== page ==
After spending most of my career in housing finance, nearly two years ago I joined the board of Homes on the Hill (HOTH), a community development corporation (CDC) serving west Columbus and southwestern Franklin County, Ohio. HOTH develops rental and ownership housing, provides housing counseling, and seeks opportunities to socially and economically improve the neighborhoods it serves.
I did this because I wanted to share my experience and time with an organization close to home. During my time on the board, my expectations and assumptions have been challenged by the up-close view to the circumstances of a CDC. This change in perspective and experience has offered me some interesting observations and lessons.
One of the first is that a housing development project is often called a “deal,” a term that understates its complexity (as well as suggests something a bit unseemly). “Deals” are no longer abstract when you’re the owner, as they can be from the funder side. The uncertainty of waiting for funding, delays, and the give and take with partners demonstrate how difficult it is to develop real estate. Funders usually do not see this time-consuming and stressful side of development, as the project is often only seen on paper, which can diminish the significant work investment and importance of the development for that particular community.
During the process of working through a funding or compliance issue on a big (or small) project, occasionally a developer would indicate that a deal was necessary for the future survival of his or her organization. From the perspective of a housing finance agency staffer with an organization that has multiple streams of funding and reserves, that reality can be hard to imagine. One deal? Nonetheless, a single deal can make a difference. It is not simply the financial implications of that one deal (which are not unimportant), it is that an organization’s future success is built on current success, which funders and investors want to see. Neighborhood and community leaders may be making an investment of goodwill in a project such that future projects won’t be well received if the current project fails. In some neighborhoods, that one deal is the catalyst to a wave of positive change and development.
Just as important, a successful project can help meet other critical needs. What is not always apparent from a funder perspective is that there are needs to meet that have no obvious source of funding. Government is very good at funding “bricks and sticks,” but not services. A CDC’s victories are celebrated, even if they are small, and resources are limited, so the implications of decisions are different. One mistake can make the difference in the survival of a small nonprofit, and I suspect many for-profit organizations.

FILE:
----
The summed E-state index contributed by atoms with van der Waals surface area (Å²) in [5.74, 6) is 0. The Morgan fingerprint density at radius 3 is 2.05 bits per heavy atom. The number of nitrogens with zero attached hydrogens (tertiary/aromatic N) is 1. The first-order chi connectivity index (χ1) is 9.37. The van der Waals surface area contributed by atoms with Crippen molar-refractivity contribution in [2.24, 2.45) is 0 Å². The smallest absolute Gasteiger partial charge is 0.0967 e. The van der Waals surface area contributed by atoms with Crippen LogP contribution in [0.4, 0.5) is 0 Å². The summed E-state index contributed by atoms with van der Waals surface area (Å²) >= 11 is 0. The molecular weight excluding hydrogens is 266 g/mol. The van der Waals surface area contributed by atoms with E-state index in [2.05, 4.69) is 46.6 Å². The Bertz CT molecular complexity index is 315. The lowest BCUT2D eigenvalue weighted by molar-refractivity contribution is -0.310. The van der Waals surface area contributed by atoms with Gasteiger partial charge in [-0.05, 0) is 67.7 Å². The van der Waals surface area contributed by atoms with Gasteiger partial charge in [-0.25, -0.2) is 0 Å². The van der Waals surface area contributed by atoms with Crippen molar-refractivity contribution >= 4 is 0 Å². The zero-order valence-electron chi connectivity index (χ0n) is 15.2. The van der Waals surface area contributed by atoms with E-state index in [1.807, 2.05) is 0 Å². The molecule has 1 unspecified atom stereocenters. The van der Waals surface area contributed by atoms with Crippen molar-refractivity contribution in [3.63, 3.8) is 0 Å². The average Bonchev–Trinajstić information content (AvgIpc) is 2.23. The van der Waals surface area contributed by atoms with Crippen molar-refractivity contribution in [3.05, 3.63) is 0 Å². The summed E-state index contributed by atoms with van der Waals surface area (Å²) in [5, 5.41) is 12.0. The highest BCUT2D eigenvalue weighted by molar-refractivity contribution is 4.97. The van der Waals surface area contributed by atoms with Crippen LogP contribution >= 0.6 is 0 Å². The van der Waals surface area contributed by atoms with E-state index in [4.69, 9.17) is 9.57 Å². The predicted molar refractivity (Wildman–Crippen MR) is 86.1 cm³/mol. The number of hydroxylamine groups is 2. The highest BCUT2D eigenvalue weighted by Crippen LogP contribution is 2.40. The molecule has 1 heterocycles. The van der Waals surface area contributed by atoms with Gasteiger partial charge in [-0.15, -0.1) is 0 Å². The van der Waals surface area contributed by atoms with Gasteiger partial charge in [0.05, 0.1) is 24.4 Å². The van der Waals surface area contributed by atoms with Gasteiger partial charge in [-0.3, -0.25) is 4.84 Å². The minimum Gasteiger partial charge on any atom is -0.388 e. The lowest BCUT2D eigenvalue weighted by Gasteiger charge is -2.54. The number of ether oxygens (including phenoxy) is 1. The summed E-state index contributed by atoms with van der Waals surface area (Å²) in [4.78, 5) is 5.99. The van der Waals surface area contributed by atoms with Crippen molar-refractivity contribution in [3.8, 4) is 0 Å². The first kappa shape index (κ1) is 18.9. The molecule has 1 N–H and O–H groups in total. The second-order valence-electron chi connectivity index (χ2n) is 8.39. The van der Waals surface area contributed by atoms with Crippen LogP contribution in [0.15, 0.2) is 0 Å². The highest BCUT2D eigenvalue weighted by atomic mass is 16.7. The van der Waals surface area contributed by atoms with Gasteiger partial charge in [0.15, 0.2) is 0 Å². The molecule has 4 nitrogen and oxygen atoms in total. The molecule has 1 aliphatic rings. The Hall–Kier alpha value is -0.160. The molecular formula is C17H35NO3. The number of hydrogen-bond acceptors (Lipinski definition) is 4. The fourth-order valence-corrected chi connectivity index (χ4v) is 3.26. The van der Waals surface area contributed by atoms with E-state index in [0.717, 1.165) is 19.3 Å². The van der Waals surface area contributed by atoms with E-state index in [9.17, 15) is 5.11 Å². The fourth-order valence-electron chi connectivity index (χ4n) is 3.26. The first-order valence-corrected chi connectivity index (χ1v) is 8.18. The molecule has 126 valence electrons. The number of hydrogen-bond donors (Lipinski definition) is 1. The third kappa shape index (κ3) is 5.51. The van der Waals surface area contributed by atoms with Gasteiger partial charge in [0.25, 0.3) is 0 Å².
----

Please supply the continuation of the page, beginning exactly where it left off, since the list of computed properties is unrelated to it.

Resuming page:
Public organizations do not generally face the same constraints. The risks in the public sector are more likely often risks being taken by other organizations that the public agency is supporting through grants, loans, or other assistance. One critical realization for me was that funding a successful CDC relies on fundraising from multiple sources, often in amounts that may seem small. Though these resources are helpful, it does take staff time to put together requests for each one, no matter how small. In general, fundraising is a more present reality than I fully realized. When working for a public funder, one can become insulated from the need to worry about how the bills will be paid.
Finally, a CDC focused on housing cannot avoid the fallout from changes in the neighborhoods it serves. The effect of local business closures or increases in crime reverberates throughout a neighborhood, making the work of stabilizing and improving more difficult. It is easy for a funder with a single purpose, say housing, to miss those challenges.
With each new proposal, I am finding that perspective changes.
Special thanks are owed to Melissa Miller of the Ohio CDC Association who provided feedback on an earlier draft of this article.